Wednesday, December 03, 2008

You gotta love Riverhead

What a game! What a team! What a season! What a town!
Saturday’s Long Island championship game was classic 2008 Riverhead Blue Waves football. A romp, effectively wrapped up in the first half. It seemed like every Waves possession ended in a Waves touchdown. Give the ball to Miguel, put six points up on the board. Two Maysonet TDs separated by — what — 11 seconds?
But, in classic Blue Waves style, Maysonet was only the beginning. There was Gilliam. There was Moore. There was Velys. And LaGue. And Fitzgerald. And Meyer. And the rest of the undefeated championship team.
Let’s not forget Coach Shay, who’s come a long, long way from being “reassigned” in 2007 for covering up the lens of a security camera in the gymnasium.
But this isn’t about football, exactly.
This is more about what Saturday meant to Riverhead and about my adopted home town.
Saturday, Riverhead kicked butt.
In a big way.
There was the 42-6 score posted on the board at Kenneth P. LaValle Stadium at Stony Brook University.
But the story of Riverhead’s triumph was told in the stands and in the parking lot almost as much as it was told on the field.
Riverhead turned out to support the home team. The Riverhead crowd filled up most of two levels of the stadium seating. (In contrast, the turnout for our rivals on the gridiron, not counting Elmont’s excellent marching band, fit into one section of the one-level bleachers across the field.) But — and this is the really cool part — the Riverhead crowd wasn’t there just because it was the L.I. championship game. No, no. Riverhead’s “road” crowd — the people who turn out to watch “away” games — is as big or bigger than any other team’s “road” crowd in the league. There are the parents, grandparents, siblings, aunts and uncles of team members. And then there are the people like Tony James, star of a Waves team of more than 30 years ago, in the stands every week, ringing a bell, shaking a tambourine and shouting out words of advice and encouragement to current team members on the field. And the teachers, administrators and staff. And the people who come just because … it’s Riverhead, their team, their town.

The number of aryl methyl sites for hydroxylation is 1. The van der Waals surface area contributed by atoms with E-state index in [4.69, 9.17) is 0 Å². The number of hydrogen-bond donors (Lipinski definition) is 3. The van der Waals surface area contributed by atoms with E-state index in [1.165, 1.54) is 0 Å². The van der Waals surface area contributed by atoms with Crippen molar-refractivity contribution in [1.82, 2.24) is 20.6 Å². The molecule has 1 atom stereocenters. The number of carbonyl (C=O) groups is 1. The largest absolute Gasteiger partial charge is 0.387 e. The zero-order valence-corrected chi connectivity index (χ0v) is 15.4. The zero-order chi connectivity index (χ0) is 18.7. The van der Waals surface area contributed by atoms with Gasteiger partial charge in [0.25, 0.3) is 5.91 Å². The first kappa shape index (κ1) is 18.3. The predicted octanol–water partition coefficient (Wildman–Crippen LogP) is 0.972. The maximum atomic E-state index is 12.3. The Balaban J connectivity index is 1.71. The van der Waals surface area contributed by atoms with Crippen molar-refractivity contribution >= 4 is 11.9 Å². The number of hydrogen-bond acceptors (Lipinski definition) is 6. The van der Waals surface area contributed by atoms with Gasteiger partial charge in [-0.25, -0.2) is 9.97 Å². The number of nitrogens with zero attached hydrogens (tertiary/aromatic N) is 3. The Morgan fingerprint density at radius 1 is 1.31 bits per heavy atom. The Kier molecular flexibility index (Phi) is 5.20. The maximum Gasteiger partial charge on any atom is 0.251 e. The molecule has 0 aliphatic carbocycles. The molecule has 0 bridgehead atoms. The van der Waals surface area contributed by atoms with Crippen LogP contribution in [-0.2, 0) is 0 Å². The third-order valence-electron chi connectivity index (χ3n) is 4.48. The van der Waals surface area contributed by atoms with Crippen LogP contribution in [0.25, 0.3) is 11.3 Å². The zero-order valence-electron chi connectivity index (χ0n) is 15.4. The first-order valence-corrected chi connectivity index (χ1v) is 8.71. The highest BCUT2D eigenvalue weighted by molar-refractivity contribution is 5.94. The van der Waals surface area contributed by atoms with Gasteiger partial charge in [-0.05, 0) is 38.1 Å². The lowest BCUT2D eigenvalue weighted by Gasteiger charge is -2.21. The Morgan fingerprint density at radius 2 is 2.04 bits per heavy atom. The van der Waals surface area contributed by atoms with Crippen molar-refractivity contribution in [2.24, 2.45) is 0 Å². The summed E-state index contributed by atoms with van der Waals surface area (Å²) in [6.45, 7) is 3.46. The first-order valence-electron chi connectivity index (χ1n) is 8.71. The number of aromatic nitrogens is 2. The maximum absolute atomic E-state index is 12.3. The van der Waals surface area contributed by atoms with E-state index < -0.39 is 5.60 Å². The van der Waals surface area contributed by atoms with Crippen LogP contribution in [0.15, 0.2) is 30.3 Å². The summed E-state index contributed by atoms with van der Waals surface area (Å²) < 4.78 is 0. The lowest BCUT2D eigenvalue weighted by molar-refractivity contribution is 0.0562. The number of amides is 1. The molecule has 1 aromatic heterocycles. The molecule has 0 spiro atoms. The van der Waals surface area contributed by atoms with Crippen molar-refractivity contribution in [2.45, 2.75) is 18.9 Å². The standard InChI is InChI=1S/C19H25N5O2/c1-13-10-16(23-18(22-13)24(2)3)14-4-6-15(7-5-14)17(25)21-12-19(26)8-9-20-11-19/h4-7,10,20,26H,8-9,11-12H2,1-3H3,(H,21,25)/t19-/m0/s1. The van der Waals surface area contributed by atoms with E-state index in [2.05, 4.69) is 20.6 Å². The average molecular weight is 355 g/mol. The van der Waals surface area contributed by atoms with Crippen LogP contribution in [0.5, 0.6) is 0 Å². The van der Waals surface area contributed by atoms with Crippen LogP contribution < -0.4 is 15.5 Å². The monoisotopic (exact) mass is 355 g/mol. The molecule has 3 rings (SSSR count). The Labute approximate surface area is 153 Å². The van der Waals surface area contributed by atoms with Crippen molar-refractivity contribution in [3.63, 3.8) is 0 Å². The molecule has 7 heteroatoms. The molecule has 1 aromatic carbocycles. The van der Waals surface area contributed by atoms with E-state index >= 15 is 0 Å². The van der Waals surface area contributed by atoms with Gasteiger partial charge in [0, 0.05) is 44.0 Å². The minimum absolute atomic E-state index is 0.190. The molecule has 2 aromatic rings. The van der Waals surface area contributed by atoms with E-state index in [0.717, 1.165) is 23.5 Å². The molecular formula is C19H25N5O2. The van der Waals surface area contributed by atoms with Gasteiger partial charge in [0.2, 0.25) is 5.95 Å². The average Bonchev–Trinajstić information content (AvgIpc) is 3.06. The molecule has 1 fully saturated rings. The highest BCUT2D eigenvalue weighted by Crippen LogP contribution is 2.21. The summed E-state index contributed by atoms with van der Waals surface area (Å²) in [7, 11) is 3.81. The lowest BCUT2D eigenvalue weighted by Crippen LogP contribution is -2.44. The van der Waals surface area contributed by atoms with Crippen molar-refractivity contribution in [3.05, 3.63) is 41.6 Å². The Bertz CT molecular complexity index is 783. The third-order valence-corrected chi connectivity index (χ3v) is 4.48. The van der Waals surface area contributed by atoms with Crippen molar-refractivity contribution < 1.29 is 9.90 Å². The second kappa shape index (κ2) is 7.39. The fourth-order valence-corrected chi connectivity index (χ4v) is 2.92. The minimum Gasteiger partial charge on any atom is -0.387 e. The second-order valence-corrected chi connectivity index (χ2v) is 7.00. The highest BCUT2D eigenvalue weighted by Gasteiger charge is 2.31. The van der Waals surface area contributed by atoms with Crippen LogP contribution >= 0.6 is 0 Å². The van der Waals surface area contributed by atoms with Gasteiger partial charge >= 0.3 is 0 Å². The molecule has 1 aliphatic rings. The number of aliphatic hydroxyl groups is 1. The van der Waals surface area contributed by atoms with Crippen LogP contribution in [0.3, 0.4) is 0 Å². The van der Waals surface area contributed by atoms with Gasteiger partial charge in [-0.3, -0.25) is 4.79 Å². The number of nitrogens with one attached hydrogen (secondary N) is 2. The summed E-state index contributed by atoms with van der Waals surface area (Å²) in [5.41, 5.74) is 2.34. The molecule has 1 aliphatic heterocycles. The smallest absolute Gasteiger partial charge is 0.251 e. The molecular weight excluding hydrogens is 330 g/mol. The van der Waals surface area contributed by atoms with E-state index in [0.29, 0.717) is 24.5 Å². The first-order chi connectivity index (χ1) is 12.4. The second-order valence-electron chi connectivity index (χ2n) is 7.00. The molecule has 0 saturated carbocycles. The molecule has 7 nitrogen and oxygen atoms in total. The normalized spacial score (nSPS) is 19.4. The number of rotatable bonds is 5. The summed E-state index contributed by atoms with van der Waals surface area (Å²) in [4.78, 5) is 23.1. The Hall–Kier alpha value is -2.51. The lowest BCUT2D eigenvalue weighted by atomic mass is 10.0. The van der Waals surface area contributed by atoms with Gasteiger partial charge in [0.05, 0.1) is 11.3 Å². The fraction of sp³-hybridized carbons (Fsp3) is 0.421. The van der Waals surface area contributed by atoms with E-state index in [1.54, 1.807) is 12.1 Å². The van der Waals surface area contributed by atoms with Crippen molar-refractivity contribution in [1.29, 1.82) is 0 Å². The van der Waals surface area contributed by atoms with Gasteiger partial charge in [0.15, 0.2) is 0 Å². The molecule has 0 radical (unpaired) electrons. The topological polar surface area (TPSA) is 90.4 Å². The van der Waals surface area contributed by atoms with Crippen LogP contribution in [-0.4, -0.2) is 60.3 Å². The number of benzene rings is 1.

Riverhead, the much-maligned, often dumped-on putative seat of Suffolk County government. Riverhead, the little town that couldn’t.
Oh, yes, we can. Yes, we can. And we do.
Whether it’s Blue Waves football or any one of a host of other teams, clubs and groups in our school district (for example, our award-winning Latinists, our nationally recognized, exemplary Council for Unity, our award-winning choirs, to name a just a few), Riverhead’s young people shine. They excel. They do us proud. Every day.
They are children of honest, hardworking people who live in a community that still has a soul, a sense of place, an identity — increasingly precious commodities in the modern world.
The magic this weekend — the players on the field and the people in the stands ­­— reminded me all over again why Riverhead is such a great place to live and raise a family.
Thank you, Blue Waves. And congratulations.
Ms. Civiletti invites you to join a discussion of this topic at Her e-mail address is